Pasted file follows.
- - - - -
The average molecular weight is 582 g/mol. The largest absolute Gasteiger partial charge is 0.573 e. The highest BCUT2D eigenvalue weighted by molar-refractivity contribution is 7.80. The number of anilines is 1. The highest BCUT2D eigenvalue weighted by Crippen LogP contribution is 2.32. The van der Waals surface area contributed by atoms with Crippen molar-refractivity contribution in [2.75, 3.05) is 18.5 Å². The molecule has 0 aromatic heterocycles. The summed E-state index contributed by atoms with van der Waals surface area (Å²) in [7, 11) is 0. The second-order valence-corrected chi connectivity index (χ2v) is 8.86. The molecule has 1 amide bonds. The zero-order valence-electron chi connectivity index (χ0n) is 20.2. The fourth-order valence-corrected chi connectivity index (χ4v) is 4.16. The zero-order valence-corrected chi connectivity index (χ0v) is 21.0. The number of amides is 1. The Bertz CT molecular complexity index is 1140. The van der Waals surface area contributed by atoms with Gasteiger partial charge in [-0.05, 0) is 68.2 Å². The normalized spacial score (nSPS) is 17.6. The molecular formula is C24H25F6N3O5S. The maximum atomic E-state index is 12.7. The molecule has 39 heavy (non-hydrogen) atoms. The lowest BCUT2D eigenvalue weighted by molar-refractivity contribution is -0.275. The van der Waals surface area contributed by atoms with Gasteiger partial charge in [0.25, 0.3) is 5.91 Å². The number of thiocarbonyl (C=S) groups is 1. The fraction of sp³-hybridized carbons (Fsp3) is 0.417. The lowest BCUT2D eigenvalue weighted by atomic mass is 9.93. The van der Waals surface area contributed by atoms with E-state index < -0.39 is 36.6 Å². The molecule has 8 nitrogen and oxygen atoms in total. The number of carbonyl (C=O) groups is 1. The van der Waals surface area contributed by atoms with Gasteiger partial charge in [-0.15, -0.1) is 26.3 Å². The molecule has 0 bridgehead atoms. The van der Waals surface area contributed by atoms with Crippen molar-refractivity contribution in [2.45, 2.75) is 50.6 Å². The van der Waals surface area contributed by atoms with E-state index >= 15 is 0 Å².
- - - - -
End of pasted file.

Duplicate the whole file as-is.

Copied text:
The average molecular weight is 582 g/mol. The largest absolute Gasteiger partial charge is 0.573 e. The highest BCUT2D eigenvalue weighted by molar-refractivity contribution is 7.80. The number of anilines is 1. The highest BCUT2D eigenvalue weighted by Crippen LogP contribution is 2.32. The van der Waals surface area contributed by atoms with Crippen molar-refractivity contribution in [2.75, 3.05) is 18.5 Å². The molecule has 0 aromatic heterocycles. The summed E-state index contributed by atoms with van der Waals surface area (Å²) in [7, 11) is 0. The second-order valence-corrected chi connectivity index (χ2v) is 8.86. The molecule has 1 amide bonds. The zero-order valence-electron chi connectivity index (χ0n) is 20.2. The fourth-order valence-corrected chi connectivity index (χ4v) is 4.16. The zero-order valence-corrected chi connectivity index (χ0v) is 21.0. The number of amides is 1. The Bertz CT molecular complexity index is 1140. The van der Waals surface area contributed by atoms with Gasteiger partial charge in [-0.05, 0) is 68.2 Å². The normalized spacial score (nSPS) is 17.6. The molecular formula is C24H25F6N3O5S. The maximum atomic E-state index is 12.7. The molecule has 39 heavy (non-hydrogen) atoms. The lowest BCUT2D eigenvalue weighted by molar-refractivity contribution is -0.275. The van der Waals surface area contributed by atoms with Gasteiger partial charge in [0.25, 0.3) is 5.91 Å². The number of thiocarbonyl (C=S) groups is 1. The fraction of sp³-hybridized carbons (Fsp3) is 0.417. The lowest BCUT2D eigenvalue weighted by atomic mass is 9.93. The van der Waals surface area contributed by atoms with E-state index < -0.39 is 36.6 Å². The molecule has 8 nitrogen and oxygen atoms in total. The number of carbonyl (C=O) groups is 1. The van der Waals surface area contributed by atoms with Gasteiger partial charge in [-0.15, -0.1) is 26.3 Å². The molecule has 0 bridgehead atoms. The van der Waals surface area contributed by atoms with Crippen molar-refractivity contribution in [2.45, 2.75) is 50.6 Å². The van der Waals surface area contributed by atoms with E-state index >= 15 is 0 Å².